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Am J Clin Nutr. 2017 Aug 23. pii: ajcn157545. doi: 10.3945/ajcn.117.157545. [Epub ahead of print]

Home- and community-based growth monitoring to reduce early life growth faltering: an open-label, cluster-randomized controlled trial.

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Harvard T.H. Chan School of Public Health, Boston, MA;
Swiss TPH, Basel, Switzerland.
Harvard University, John F. Kennedy School of Government, Cambridge, MA.
Innovations for Poverty Action Zambia, Lusaka, Zambia; and.
Boston University School of Public Health, Boston, MA.


Background: Despite the continued high prevalence of faltering growth, height monitoring remains limited in many low- and middle-income countries.Objective: The objective of this study was to test whether providing parents with information on their child's height can improve children's height and developmental outcomes.Design: Villages in Chipata District, Zambia (n = 127), were randomly assigned with equal probability to 1 of 3 groups: home-based growth monitoring (HBGM), community-based growth monitoring including nutritional supplementation for children with stunted growth (CBGM+NS), and control. Primary study outcomes were individual height-for-age z score (HAZ) and overall child development assessed with the International Fetal and Newborn Growth Consortium for the 21st Century Neurodevelopment Assessment tool. Secondary outcomes were weight-for-age z score (WAZ), protein consumption, breastfeeding, and general dietary diversity.Results: We enrolled a total of 547 children with a median age of 13 mo at baseline. Estimated mean difference (β) in HAZ was 0.127 (95% CI: -0.107, 0.361) for HBGM and -0.152 (95% CI: -0.341, 0.036) for CBGM+NS. HBGM had no impact on child development [β: -0.017 (95% CI: -0.133, 0.098)]; CBGM+NS reduced overall child development scores by -0.118 SD (95% CI: -0.230, -0.006 SD). Both interventions had larger positive effects among children with stunted growth at baseline, with estimated interaction effects of 0.503 (95% CI: 0.160, 0.846) and 0.582 (95% CI: 0.134, 1.030) for CBGM+NS and HBGM, respectively. HBGM increased mean WAZ [β = 0.183 (95% CI: 0.037, 0.328)]. Both interventions improved parental reports of children's protein intake.Conclusions: The results from this trial suggest that growth monitoring has a limited effect on children's height and development, despite improvements in self-reported feeding practices. HBGM had modest positive effects on children with stunted growth. Given its relatively low cost, this intervention may be a cost-effective tool for increasing parental efforts toward reducing children's physical growth deficits. This trial was registered at as NCT02242539.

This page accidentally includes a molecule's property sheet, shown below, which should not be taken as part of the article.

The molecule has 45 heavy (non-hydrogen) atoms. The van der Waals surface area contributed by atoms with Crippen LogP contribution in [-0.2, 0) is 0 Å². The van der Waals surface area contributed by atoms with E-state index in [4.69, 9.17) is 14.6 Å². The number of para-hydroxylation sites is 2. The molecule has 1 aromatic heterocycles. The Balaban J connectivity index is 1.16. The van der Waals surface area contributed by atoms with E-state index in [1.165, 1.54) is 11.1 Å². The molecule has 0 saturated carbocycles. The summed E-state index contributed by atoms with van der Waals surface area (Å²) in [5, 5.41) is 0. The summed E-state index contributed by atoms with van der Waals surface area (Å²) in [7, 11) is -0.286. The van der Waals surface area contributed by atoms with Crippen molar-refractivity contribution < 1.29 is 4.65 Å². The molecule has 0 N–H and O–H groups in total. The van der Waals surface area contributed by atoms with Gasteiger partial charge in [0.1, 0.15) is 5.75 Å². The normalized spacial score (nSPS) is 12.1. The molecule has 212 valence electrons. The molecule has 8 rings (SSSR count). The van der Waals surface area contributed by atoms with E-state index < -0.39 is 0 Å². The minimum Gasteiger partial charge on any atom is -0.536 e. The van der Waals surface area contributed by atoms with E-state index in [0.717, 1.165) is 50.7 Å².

growth faltering; growth monitoring; height; malnutrition; stunting; weight

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